Jeff Passan’s 2022 MLB season preview: Predictions from every possible perspective

We’re exactly one week away from the start of the 2022 MLB season. With Opening Day (finally) in sight, it’s time to predict what we’ll see this year.

In this space last year, gamblers who paid attention made a bunch of money, fantasy players hit on a couple of sleepers and prospect hunters learned a few names. Of course, I also said Codi Heuer would have a better year than Liam Hendriks. Can’t win ’em all.

Predictions are indeed a fickle game, though with the help of dozens of evaluators, coaches and players, I’m far more confident in helping better forecast the year in baseball. So come along as I don a variety of hats to preview 2022, from the players who will help you win your league and fatten your bank account to the vital transactions and must-see stars of the season ahead.

Fantasy hat

Here are 10 players — a couple high picks and eight others worth sniping at the end of a draft or auction — that will help earn bragging rights.

  • Austin Riley, 3B, Atlanta: Aside from catcher, third base is the shallowest position in fantasy, and Riley couldn’t be in a better spot. He’s 24, hits for average and power, bats behind Ronald Acuna Jr. and Matt Olson, hits line drives at an elite rate and was one of the 10 best hitters in the second half last season.

  • Logan Gilbert, RHP, Seattle: As if his nifty fastball that sits at 96 mph weren’t enough, Gilbert spent the winter adding 6 mph to his slider that now resides in the vicinity of 89 mph. Gilbert’s soft slider was his worst pitch last season and with a potentially elite secondary pitch to complement his already-elite heater, he’s primed to take the leap.

  • Jo Adell, RF, Los Angeles Angels: Post-hype prospects of Adell’s caliber are always good fantasy bets and after halving his strikeout rate last year compared to his rookie season, he’s ready to tap into his raw power. If Adell is what he can be and Anthony Rendon stays healthy, the Angels’ playoff aspirations aren’t folly. Note: If you’re in an OBP league, beware. Adell isn’t exactly the walking type.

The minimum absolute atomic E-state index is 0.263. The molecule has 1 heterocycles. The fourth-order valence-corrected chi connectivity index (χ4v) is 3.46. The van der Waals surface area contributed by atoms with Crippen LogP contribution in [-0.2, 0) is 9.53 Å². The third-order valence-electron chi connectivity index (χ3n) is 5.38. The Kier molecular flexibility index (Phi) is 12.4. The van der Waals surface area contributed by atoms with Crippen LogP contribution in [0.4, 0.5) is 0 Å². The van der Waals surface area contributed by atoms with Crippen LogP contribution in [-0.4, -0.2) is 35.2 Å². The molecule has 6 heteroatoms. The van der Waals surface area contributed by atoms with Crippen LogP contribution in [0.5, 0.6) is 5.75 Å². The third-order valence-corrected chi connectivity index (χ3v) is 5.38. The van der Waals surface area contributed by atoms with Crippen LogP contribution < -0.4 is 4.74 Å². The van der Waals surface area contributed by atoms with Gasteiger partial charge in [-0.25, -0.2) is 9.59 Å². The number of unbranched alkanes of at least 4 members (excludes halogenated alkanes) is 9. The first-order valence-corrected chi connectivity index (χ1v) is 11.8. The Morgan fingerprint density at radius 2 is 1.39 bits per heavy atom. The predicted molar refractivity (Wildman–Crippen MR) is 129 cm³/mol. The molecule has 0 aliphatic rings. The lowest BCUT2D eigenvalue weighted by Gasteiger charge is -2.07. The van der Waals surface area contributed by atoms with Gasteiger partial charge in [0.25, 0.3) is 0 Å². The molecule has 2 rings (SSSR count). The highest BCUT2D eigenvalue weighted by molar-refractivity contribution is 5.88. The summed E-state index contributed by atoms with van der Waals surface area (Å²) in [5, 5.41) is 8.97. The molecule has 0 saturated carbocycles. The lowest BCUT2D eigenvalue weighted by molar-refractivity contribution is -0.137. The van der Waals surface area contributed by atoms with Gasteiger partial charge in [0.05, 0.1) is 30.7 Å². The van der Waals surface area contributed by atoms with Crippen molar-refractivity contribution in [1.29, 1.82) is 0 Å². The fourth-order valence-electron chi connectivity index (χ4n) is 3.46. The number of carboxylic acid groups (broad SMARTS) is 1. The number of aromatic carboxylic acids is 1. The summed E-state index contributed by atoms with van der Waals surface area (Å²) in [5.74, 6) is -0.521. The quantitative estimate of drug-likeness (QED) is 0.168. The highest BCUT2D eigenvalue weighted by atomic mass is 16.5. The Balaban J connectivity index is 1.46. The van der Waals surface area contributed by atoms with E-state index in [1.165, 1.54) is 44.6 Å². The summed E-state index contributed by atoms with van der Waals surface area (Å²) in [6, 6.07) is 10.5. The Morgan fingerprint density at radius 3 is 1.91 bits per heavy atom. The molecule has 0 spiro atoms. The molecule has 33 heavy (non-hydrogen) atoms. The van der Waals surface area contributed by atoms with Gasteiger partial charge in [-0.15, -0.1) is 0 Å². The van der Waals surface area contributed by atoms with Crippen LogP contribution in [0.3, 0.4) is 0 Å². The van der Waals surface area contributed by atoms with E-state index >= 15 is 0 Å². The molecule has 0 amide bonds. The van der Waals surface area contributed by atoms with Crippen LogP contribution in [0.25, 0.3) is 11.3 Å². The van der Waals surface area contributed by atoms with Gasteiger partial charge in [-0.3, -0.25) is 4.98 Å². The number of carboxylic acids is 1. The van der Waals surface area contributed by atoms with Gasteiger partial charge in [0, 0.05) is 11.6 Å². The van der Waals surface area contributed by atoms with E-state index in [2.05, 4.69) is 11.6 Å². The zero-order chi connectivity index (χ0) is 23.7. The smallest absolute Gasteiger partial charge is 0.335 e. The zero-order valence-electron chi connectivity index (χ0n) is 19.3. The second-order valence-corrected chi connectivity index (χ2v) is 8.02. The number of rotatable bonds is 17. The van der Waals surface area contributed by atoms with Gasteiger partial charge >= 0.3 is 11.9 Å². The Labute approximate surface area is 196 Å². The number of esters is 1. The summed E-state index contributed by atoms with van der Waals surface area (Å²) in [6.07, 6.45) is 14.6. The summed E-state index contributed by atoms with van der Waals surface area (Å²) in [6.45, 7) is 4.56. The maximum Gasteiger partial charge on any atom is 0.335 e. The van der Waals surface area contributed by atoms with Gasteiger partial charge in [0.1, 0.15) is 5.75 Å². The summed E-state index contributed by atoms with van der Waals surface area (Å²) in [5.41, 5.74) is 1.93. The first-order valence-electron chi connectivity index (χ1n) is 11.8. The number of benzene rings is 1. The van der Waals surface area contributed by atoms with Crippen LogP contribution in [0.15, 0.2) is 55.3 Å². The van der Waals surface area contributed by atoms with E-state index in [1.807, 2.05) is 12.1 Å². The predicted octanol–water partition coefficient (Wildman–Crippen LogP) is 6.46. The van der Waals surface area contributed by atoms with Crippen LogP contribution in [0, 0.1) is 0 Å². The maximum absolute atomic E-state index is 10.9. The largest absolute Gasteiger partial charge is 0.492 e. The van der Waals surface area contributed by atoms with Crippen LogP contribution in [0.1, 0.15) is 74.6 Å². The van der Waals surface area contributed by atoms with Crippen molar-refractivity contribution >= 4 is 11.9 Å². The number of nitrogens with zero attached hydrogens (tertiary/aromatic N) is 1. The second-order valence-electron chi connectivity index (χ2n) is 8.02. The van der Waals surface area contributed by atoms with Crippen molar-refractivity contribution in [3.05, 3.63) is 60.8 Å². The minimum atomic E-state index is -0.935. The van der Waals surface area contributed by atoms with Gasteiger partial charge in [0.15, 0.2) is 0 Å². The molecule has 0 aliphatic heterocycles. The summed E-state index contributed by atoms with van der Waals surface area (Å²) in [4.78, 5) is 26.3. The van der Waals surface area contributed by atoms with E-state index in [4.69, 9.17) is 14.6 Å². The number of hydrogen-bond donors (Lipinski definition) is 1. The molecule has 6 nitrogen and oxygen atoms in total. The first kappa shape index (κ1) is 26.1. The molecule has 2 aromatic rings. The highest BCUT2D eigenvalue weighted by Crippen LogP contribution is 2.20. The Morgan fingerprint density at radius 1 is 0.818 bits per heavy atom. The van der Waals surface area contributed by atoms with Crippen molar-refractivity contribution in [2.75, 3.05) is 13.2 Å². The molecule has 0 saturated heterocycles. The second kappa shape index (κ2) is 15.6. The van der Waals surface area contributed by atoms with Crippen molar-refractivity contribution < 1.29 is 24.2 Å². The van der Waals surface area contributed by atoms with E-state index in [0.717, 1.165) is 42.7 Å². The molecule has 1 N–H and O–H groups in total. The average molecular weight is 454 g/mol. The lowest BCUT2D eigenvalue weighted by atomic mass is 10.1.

• Joe Ryan, RHP, Minnesota: Speaking of guys who throw a lot of fastballs, Ryan throws his invisiball two-thirds of the time — and to great effect. As flyball-prone as he is, Ryan needs Byron Buxton to stay healthy. If he does, Ryan’s high-strikeout, low-walk combination is the sort of thing that could vault him to the front of the Twins’ rotation.

  • Byron Buxton, CF, Minnesota: Ahem. Fresh off signing a $100 million extension, Buxton is finally ready to be the guy he was supposed to be seven years ago when he debuted. When he played last year, he was magnificent, barreling the ball every eight swings and posting an average exit velocity of 92.5 mph, same as NL MVP Bryce Harper. Please, injury gods, just let him play one full season to see the magic Buxton can conjure.

  • Mitch Keller, RHP, Pittsburgh: The hardest pitch Keller threw last season was 97.8 mph. His average this spring: 97.3 mph, topping out at 99.8 mph. Now, fastball velocity isn’t everything. But it does an awfully good job of illustrating a pitcher’s ceiling, and Keller, once upon a time considered among the game’s best prospects, has one still tantalizingly high.

  • Patrick Sandoval, LHP, Los Angeles Angels: It’s all there. The high strikeout numbers. The big groundball rate. The four-pitch mix, with a devastating changeup best of all. As much shine goes to Reid Detmers, the Angels’ pedigreed lefty, Sandoval may be the one on whom the Angels’ rotation fortunes turn.

  • Keston Hiura, UT, Milwaukee: Hiura went from can’t-miss rookie in 2019 to sophomore slump in 2020 to complete disaster last season. With a shortened swing and a new mandate — he’s playing corner-outfield spots this spring. Hiura has impressed scouts. Milwaukee needs impact bats, and Hiura, still just 25, is the perfect sort: one who doesn’t cost the Brewers anything.

  • Brooks Raley, LHP, Tampa Bay: Nobody in the major leagues induced softer contact than Raley last season, and while the Rays’ bullpen always seems to overflow with options, Tampa Bay guaranteeing him $10 million over two seasons says the Rays see far more potential in the 33-year-old than his 4.78 ERA with Houston showed.

  • Luke Voit, DH, San Diego: The 2020 leader in home runs should find himself in the cleanup spot for the Padres, and while San Diego is missing Fernando Tatis Jr. until at least June, plenty of opportunities will present themselves for Voit to prove the COVID season was more reality than anomaly.

Gambling hat

Here are 10 ways to (hopefully) get paid*, with odds from Caesars Sportsbook.

* No promises that we’ll hit on two 50-1 shots like Shohei Ohtani for American League MVP and Corbin Burnes for National League Cy Young like last year